Tuesday 22 October 2013

Review: Instructions for a Heatwave by Maggie O'Farrell

Instructions for a heatwave by Maggie O'Farrell
Publisher: Headline Publishing
Release Date: 01 January 2013
Rating: *** and a half

Back cover blurb: It's July 1976 and London is in the grip of a heatwave. It hasn't rained for months, the gardens are filled with aphids, water comes from a standpipe, and Robert Riordan tells his wife he's going around the corner to buy a newspaper. He doesn't come back.

The search for Robert brings Gretta's children - two estranged sisters and a brother on the brink of divorce - back home, each with different ideas as to where their father may have gone. None of them suspects that their Mother might have an explanation that even now she cannot share.

I came across this book via a Twitter book club of all places. It was one of 'Weekend Reads' chosen books of the month back in September. I was lucky enough to win a beautiful first edition copy bound with ribbon, which I've lovingly placed on my book shelf- and promptly downloaded the kindle (for iPad) version as I didn't want to ruin it.

After quite a bit of deliberation I've given the book 3 and a half stars. I didn't feel it was amazing enough for 4, but it wasn't 'bad' enough for 3. In fact, it wasn't bad at all, I just felt it was a bit lacking. Maybe I had read too much about it before hand. I'm not sure. I did wonder if I'd read a little too much of the crime/thriller/mystery genre recently and half expected something different from the "disappearance". But no, I think maybe it was the ending that left me disappointed. It was a little bit of an anti climax compared with the pace and structure of the novel before it.

For those who've not read it, Instructions for a Heatwave centres around housewife Gretta who is devastated by the disappearance of her husband one morning in the heatwave of 1976. He leaves the house to go and buy a newspaper, and doesn't return. Robert barely ever leaves her side, so Gretta knows deep down that something is drastically wrong. Maybe more than she is willing to admit to.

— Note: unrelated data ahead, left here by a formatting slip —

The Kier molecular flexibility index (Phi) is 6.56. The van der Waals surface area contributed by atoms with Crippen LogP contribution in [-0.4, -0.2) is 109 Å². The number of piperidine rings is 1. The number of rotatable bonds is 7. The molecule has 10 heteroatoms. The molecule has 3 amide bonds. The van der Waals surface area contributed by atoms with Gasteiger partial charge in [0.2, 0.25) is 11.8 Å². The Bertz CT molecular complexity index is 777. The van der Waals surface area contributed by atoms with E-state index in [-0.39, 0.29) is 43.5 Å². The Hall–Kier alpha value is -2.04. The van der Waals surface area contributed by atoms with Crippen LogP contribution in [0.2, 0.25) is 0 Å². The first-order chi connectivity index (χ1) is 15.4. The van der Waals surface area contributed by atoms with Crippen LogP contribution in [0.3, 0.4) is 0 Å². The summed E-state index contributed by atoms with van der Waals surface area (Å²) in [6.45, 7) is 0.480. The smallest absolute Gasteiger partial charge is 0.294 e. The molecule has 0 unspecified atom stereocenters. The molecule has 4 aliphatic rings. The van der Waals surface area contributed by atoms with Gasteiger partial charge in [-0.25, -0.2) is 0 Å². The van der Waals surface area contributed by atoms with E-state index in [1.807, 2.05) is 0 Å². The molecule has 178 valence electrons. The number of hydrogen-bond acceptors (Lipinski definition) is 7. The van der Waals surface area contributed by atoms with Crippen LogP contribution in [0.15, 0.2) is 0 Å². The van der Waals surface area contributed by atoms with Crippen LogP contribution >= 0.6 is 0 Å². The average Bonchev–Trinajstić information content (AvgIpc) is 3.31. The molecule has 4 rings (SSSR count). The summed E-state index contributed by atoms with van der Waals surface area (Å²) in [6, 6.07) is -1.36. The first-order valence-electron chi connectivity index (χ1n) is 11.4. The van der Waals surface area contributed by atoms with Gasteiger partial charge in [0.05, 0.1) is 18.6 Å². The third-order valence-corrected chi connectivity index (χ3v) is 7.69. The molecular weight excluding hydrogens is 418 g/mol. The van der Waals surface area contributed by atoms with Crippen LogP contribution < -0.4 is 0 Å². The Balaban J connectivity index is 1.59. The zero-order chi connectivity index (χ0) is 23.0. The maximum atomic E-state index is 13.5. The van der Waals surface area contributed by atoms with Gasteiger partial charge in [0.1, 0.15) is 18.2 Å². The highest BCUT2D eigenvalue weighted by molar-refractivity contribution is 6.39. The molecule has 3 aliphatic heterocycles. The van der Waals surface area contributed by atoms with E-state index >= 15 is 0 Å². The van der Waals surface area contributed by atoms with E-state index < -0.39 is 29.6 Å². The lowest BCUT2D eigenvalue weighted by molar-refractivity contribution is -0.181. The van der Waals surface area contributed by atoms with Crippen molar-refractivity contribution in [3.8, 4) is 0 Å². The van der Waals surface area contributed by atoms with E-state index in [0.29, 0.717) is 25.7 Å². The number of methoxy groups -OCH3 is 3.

On the surface Gretta is a typical Irish mammy fussing over her grown up children and insisting that everything will be okay. But will it? Exactly what is she hiding from them?

Roberts disappearance does bring the scattered family together, the eldest son Michael Francis from across their home city, daughter Margaret from Gloucestershire where she is living with her second husband and the youngest daughter Aoife from New York. It is not a happy reunion. Thrown back together in a crisis, the family are dysfunctional to say the least. But then what family isn't?

There are lots of flash backs in the book, which are kind of crucial for understanding how it all pans out in the end, but it can get a little confusing at times. I really liked Aoife, I kind of felt sorry for her, although I suspect that I shouldn't of. I liked Michael Francis too and initially I thought Margaret was great, but then she showed a side of her character that I didn't like so much. I'm not sure I should've liked Gretta as much as I did, particularly after the "secret" is exposed, but I do understand why she did what she did.

For me this makes the ending disappointing I felt it could have been elaborated on, I was a little disappointed, even though it was a happy ending if sorts, I felt it left a few things unanswered. Having said that I did enjoy the book. I've not read any of Maggie O'Farrell's before, and I think I would give the author another go.

You can buy Instructions for a heatwave online from Amazon and all good book shops.

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